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Can these changes fix the problems with pension freedom?

MPs recommend a cap on charges and new technology to help retirees make better decisions

Senior man looking at laptop

An influential Parliamentary committee has warned that people are risking their retirement savings with poor-value products, and has recommended capping charges to prevent pensioners being ripped off. 

The Work and Pensions Committee has today produced its final report into how the pension freedoms are working so far and has put forward a number of recommendations, which include default investment choices and financial advice based on algorithms – rather than a face-to-face service.


Introducing a default pension ‘pathway’

People aren’t always engaged with their retirement savings when they come to convert their pensions and aren’t always informed enough to make an active choice, according to the committee of MPs.

The Work and Pensions Committee has recommended that default investment ‘pathway’ should be offered to people receiving their pension, to protect those who do not understand their options for investing their savings.

As part of these recommendations, all providers currently offering drawdown products (including the government-backed defined contribution scheme Nest) would have to develop suitable default investments, with fees capped at 0.75%, to be available by April 2019.

In March, Which? revealed that some retirees see more than £12,000 sapped away in charges by managing their pension with the most expensive companies and making the choices about where to leave their savings.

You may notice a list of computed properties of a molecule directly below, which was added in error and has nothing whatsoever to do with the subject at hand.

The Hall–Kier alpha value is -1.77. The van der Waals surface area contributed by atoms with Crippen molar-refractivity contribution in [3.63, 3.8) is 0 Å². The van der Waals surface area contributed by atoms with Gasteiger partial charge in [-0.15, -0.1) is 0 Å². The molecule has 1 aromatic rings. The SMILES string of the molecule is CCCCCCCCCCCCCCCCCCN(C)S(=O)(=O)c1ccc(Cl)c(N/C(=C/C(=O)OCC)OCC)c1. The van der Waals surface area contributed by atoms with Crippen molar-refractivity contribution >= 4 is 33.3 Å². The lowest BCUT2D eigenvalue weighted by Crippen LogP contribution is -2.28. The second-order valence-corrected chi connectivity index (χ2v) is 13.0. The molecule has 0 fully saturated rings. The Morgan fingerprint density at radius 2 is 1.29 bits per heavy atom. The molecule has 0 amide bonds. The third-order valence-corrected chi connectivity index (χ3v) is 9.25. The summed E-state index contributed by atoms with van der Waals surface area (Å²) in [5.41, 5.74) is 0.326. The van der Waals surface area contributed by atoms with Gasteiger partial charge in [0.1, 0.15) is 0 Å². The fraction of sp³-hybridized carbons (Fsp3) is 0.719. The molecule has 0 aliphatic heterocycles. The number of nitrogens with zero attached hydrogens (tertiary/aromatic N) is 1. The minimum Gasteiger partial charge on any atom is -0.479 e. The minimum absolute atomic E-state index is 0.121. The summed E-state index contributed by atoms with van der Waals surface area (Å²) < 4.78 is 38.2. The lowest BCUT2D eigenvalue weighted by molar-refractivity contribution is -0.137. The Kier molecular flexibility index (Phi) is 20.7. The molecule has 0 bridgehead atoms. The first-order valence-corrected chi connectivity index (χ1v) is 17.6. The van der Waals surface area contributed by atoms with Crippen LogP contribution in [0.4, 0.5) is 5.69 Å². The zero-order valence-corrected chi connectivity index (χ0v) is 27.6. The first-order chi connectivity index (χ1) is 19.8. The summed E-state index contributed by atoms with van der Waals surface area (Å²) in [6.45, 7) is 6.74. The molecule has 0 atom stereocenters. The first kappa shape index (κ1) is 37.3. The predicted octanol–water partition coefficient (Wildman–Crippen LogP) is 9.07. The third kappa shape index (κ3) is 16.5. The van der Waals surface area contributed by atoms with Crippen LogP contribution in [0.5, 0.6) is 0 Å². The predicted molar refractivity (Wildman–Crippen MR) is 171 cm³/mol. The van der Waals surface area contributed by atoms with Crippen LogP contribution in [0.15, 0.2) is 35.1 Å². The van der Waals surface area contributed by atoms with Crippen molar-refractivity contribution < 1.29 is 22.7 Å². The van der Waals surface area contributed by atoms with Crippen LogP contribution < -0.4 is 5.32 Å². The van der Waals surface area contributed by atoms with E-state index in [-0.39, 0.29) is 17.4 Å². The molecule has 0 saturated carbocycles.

Nest currently has five million savers, but it does not offer products such as pension drawdown or annuities.

A single pensions dashboard

The Committee also said there should be a single pensions dashboard, where people can see all their pension pots in one place, in operation by April 2019.

The dashboard would provide comprehensive details of individuals’ state pension, defined contribution and defined benefit pensions.

Participants in the inquiry felt that the multiple pensions dashboards being planned would only ‘add complexity to a problem crying out for simplicity’.

Committee members called for the government to be required, if necessary, to force all pension providers to give the necessary information to the single pensions dashboard.

Face-to-face versus automated advice

So-called ‘robo-advice’ – or automated online financial advice – was also considered in the committee’s report. It stated that there is a clear role for automated services in providing cheaper advice.

However, there remain consumer reservations around robo-advice, which means issues with trustworthiness must be addressed before this channel can be developed.

It is proposed that the UK’s financial watchdog, the Financial Conduct Authority, conducts and publishes a review comparing consumer outcomes from face-to-face and automated advice.

Gareth Shaw, Which? money expert, said of the committee’s proposals:

‘The Committee’s report rightly highlights the real need to better protect consumers who are not engaged with their pensions. A cap on charges for default drawdown products is a good measure that will prevent people sleepwalking into excessive fees at retirement.

‘A pension dashboard can really help consumers properly plan for retirement. But for it to work, it must ensure all providers sign up so that people can conveniently access all the information they need.’

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